return {
      refId: '',
      rawQuery: true,
      query: customQuery,
      resultFormat: 'logs',

  let query = 'SELECT time, "severity_text", body, attributes FROM logs WHERE time >=${__from}ms AND time <=${__to}ms';

  if (filterByTraceID && span.traceID && filterBySpanID && span.spanID) {
            query = 'SELECT time, "severity_text", body, attributes FROM logs WHERE "trace_id"=\'${__span.traceId}\' AND "span_id"=\'${__span.spanId}\' AND time >=${__from}ms AND time <=${__to}ms';
    } else if (filterByTraceID && span.traceID) {
            query = 'SELECT time, "severity_text", body, attributes FROM logs WHERE "trace_id"=\'${__span.traceId}\' AND time >=${__from}ms AND time <=${__to}ms';
    } else if (filterBySpanID && span.spanID) {
            query = 'SELECT time, "severity_text", body, attributes FROM logs WHERE "span_id"=\'${__span.spanId}\' AND time >=${__from}ms AND time <=${__to}ms';

  return {
    refId: '',
    rawQuery: true,
    query: query,
    resultFormat: 'logs',

There is quite a lot here, but let me highlight the important parts. First of all, I started with an exact copy of the Loki function. Then, I made the following changes:

  1. I changed the return interface from LokiQuery | undefined to InfluxQuery | undefined. This is the data source type we imported earlier.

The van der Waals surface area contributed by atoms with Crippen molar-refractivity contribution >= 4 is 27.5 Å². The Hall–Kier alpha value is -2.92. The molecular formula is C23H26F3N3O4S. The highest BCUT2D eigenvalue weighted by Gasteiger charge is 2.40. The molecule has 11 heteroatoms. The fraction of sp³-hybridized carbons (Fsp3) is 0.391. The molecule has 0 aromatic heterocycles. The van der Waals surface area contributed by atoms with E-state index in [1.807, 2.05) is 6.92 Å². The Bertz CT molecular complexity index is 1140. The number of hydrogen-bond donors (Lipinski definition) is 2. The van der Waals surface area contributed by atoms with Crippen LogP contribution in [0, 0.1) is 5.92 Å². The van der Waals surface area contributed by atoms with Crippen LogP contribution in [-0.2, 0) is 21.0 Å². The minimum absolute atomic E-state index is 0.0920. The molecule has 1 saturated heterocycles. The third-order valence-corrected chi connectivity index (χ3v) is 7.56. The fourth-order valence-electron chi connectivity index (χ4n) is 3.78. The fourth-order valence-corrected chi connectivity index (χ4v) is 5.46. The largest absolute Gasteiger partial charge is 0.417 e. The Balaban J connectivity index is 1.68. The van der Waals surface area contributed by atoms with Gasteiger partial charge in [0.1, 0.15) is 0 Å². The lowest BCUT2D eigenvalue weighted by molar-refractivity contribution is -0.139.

2. Next, I focused on the return payload. After some digging in the InfluxQuery type file, I came up with this:
    return {
        refId: '',
        rawQuery: true,
        query: query,
        resultFormat: 'logs',
    The InfluxDB data source had a resultFormat parameter which allowed me to define the result format (usually metrics). This also informed me that the data source expected a raw query rather than an expression.
  3. Lastly, I defined the queries that would run when the user clicked the button. These depended on what filter features the user toggled within the data source settings (filter by traceID, spanID or both). I modified the if statement defined within the Loki function and constructed static InfluxQL queries. From there, I used the Grafana placeholder variables found within other data sources to make the queries dynamic. Here is an example:
    if (filterByTraceID && span.traceID && filterBySpanID && span.spanID) {
                query = 'SELECT time, "severity_text", body, attributes FROM logs WHERE "trace_id"=\'${__span.traceId}\' AND "span_id"=\'${__span.spanId}\' AND time >=${__from}ms AND time <=${__to}ms';
    Full disclosure, it took me a good minute to find out about the >=${__from}ms and <=${__to}ms. This ended up being a brute force build and error case.